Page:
Last week, a group of deputies in the city council of Ivano-Frankivsk (in western Ukraine) drafted a motion to rehabilitate twenty-four local surviving veterans of the Nazi SS Galicia division. This sparked a fierce debate that showed how deeply Ukraine is divided over its history. Oligarch-controlled media hurried to use the dispute in an ongoing campaign against the March 31 parliamentary election frontrunners, Viktor Yushchenko’s Our Ukraine bloc. Yushchenko, coincidentally, was on a campaign trip in Ivano-Frankivsk when the local council was debating the issue.
Many western Ukrainians met German and Romanian troops as liberators from the Soviet occupation of 1939-1940, which followed the secret pact between Stalin and Hitler. Some of them later fought against the Nazis, others against both the Nazis and the Soviets. SS Galicia, which included some 15,000 ethnic Ukrainians, remained faithful to Hitler and was destroyed during the Soviet offensive in 1944. Soviet propaganda held western Ukrainians guilty of collaboration with the Nazis, juxtaposing them with eastern Ukrainians, most of whom served in the Red Army. This divide is still hindering national consolidation.
On March 20-21, Ukrainian and international media reported that the Ivano-Frankivsk council decided to recognize the SS Galicia veterans as fighters for Ukraine’s independence and give them privileges enjoyed by other WWII veterans. Ivano-Frankivsk Regional Governor Mykhaylo Vyshyvanyuk was late in denying the reports. By March 25, when he said that the council merely discussed–but not passed–the decision, passions were already high.
Russia was the first to react or, rather, overreact. On March 20, Duma Foreign Affairs Committee Chairman Dmitry Rogozin warned against “radical nationalist circles taking power in Ukraine.” By this, he explained, he meant Our Ukraine. (Yushchenko’s bloc is indeed backed by radical nationalists, including the Social Nationalist Party and the Congress of Ukrainian Nationalists.) Moscow does not conceal its dislike of Yushchenko. On March 18, Putin administration chief Aleksandr Voloshin branded Our Ukraine as a bloc “openly advocating anti-Russian policy.” Our Ukraine is very popular in western areas of the country, including Ivano-Frankivsk.
The Russian Foreign Ministry condemned “the dangerous precedent” in Ivano-Frankivsk. On March 21 Ukrainian Premier Anatoly Kinakh retorted that it was an internal Ukrainian matter. But pro-Russian and leftist circles in Ukraine shared Russia’s concerns. Russian Bloc, the Ukrainian Jewish Congress chaired by media tycoon Vadym Rabynovych, pro-Russian media tycoon Andry Derkach, the Socialists, the Communists and the United Social Democratic Party (USDP) all condemned Ivano-Frankivsk city council. “No one has so far canceled the Nuremberg Tribunal’s ruling on the crimes of SS troops,” the Socialist leader Oleksandr Moroz said. Our Ukraine was the only serious force to protest the Russian statements, describing them as an attempt to influence the Ukrainian vote.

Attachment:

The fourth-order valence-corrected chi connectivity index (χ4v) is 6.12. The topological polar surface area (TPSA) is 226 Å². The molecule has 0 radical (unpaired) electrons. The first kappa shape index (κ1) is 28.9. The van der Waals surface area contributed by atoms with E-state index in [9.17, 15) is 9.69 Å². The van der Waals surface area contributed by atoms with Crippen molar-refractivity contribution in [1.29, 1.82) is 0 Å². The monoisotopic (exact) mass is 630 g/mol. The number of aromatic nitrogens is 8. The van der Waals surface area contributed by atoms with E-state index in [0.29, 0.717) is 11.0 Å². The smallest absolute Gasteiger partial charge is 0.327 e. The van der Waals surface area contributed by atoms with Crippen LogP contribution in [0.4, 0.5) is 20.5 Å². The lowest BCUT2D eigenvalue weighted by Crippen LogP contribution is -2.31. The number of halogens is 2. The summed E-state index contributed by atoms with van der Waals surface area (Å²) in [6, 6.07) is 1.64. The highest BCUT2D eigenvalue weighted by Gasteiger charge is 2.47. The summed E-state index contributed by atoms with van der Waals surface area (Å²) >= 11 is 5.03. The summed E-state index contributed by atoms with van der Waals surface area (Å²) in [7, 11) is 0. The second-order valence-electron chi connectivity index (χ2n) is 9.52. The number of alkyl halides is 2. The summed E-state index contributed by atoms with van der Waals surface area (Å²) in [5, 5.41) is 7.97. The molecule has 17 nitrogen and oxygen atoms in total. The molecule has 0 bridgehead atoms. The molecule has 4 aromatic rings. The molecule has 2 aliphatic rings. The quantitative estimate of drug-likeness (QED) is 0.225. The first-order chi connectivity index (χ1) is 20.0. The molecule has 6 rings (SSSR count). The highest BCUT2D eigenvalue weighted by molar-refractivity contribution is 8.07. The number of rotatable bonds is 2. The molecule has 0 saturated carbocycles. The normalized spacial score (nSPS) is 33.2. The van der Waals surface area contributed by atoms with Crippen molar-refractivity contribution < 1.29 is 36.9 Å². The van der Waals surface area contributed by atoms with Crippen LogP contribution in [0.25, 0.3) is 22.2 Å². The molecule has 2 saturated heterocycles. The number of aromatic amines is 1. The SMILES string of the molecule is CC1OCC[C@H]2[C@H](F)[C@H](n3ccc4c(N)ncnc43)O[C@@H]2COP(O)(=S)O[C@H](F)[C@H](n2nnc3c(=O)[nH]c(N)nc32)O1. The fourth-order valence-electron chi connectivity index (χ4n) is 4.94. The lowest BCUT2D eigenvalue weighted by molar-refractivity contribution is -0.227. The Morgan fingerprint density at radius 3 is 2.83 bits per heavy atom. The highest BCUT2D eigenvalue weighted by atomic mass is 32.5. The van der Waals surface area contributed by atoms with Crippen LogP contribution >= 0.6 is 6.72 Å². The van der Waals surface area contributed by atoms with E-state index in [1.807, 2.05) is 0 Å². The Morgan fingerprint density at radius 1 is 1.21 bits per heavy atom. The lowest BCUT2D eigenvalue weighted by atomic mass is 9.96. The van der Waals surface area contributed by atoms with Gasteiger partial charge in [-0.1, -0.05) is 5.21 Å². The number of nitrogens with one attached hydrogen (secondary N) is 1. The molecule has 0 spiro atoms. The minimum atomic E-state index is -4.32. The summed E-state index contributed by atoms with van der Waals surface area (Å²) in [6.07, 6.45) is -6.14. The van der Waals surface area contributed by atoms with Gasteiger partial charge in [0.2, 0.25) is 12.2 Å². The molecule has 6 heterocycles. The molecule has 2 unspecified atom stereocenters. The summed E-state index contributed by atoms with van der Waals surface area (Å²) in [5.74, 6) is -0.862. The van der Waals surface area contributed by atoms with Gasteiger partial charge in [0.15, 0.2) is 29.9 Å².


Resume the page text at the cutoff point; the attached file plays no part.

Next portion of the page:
The media linked to oligarchs from the USDP, which apparently believes that all means against Yushchenko are fair (see the Monitor, March 25), have jumped at the opportunity to stigmatize the nationalists from his camp. Inter TV and Studio 1+1–the most popular nationwide channels–reported that Our Ukraine was behind the move to rehabilitate SS Galicia’s veterans. This was a grave accusation in a country where millions perished during the occupation, in concentration camps and at the front fighting Nazis. Yushchenko was unable to effectively reply, because there are no major media under his control. On March 26, Our Ukraine dissociated itself from the attempt to honor the SS division. Yushchenko’s press service recalled that Yushchenko’s father served in the Red Army and was held as a prisoner of war in Auschwitz. This might have assuaged those Ukrainians who believed the accusations against Our Ukraine, but the statement was virtually ignored by Ukrainian television (Ukrainian media, March 20-26; AFP, March 21).
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